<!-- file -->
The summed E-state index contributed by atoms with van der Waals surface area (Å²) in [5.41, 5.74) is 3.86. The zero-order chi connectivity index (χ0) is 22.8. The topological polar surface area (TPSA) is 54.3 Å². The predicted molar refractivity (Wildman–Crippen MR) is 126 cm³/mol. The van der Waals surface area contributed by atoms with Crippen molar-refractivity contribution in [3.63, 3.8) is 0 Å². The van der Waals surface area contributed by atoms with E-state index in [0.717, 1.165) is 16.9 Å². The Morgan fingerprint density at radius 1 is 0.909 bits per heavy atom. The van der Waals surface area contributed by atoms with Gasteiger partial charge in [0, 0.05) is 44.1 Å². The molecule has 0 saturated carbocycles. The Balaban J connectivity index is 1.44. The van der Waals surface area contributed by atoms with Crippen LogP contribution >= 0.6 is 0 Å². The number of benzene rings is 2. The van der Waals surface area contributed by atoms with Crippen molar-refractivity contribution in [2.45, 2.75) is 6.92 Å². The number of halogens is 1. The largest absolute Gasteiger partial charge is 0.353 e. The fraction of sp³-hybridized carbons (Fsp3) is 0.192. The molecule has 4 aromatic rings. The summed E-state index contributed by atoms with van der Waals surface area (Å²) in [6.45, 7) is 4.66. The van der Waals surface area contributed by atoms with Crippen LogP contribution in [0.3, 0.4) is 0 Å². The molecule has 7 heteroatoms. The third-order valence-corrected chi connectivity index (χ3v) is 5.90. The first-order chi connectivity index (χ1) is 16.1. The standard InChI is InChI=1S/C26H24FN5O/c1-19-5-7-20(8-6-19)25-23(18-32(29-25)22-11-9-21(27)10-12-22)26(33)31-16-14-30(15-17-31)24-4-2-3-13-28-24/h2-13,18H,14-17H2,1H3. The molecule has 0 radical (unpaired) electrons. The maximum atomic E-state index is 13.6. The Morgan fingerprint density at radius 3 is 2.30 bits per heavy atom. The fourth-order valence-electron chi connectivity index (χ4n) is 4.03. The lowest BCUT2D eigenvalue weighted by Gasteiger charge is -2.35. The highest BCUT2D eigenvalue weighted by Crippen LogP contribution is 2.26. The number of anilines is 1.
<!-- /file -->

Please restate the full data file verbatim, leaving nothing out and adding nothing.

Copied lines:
The summed E-state index contributed by atoms with van der Waals surface area (Å²) in [5.41, 5.74) is 3.86. The zero-order chi connectivity index (χ0) is 22.8. The topological polar surface area (TPSA) is 54.3 Å². The predicted molar refractivity (Wildman–Crippen MR) is 126 cm³/mol. The van der Waals surface area contributed by atoms with Crippen molar-refractivity contribution in [3.63, 3.8) is 0 Å². The van der Waals surface area contributed by atoms with E-state index in [0.717, 1.165) is 16.9 Å². The Morgan fingerprint density at radius 1 is 0.909 bits per heavy atom. The van der Waals surface area contributed by atoms with Gasteiger partial charge in [0, 0.05) is 44.1 Å². The molecule has 0 saturated carbocycles. The Balaban J connectivity index is 1.44. The van der Waals surface area contributed by atoms with Crippen LogP contribution >= 0.6 is 0 Å². The number of benzene rings is 2. The van der Waals surface area contributed by atoms with Crippen molar-refractivity contribution in [2.45, 2.75) is 6.92 Å². The number of halogens is 1. The largest absolute Gasteiger partial charge is 0.353 e. The fraction of sp³-hybridized carbons (Fsp3) is 0.192. The molecule has 4 aromatic rings. The summed E-state index contributed by atoms with van der Waals surface area (Å²) in [6.45, 7) is 4.66. The van der Waals surface area contributed by atoms with Crippen LogP contribution in [0.3, 0.4) is 0 Å². The molecule has 7 heteroatoms. The third-order valence-corrected chi connectivity index (χ3v) is 5.90. The first-order chi connectivity index (χ1) is 16.1. The standard InChI is InChI=1S/C26H24FN5O/c1-19-5-7-20(8-6-19)25-23(18-32(29-25)22-11-9-21(27)10-12-22)26(33)31-16-14-30(15-17-31)24-4-2-3-13-28-24/h2-13,18H,14-17H2,1H3. The molecule has 0 radical (unpaired) electrons. The maximum atomic E-state index is 13.6. The Morgan fingerprint density at radius 3 is 2.30 bits per heavy atom. The fourth-order valence-electron chi connectivity index (χ4n) is 4.03. The lowest BCUT2D eigenvalue weighted by Gasteiger charge is -2.35. The highest BCUT2D eigenvalue weighted by Crippen LogP contribution is 2.26. The number of anilines is 1.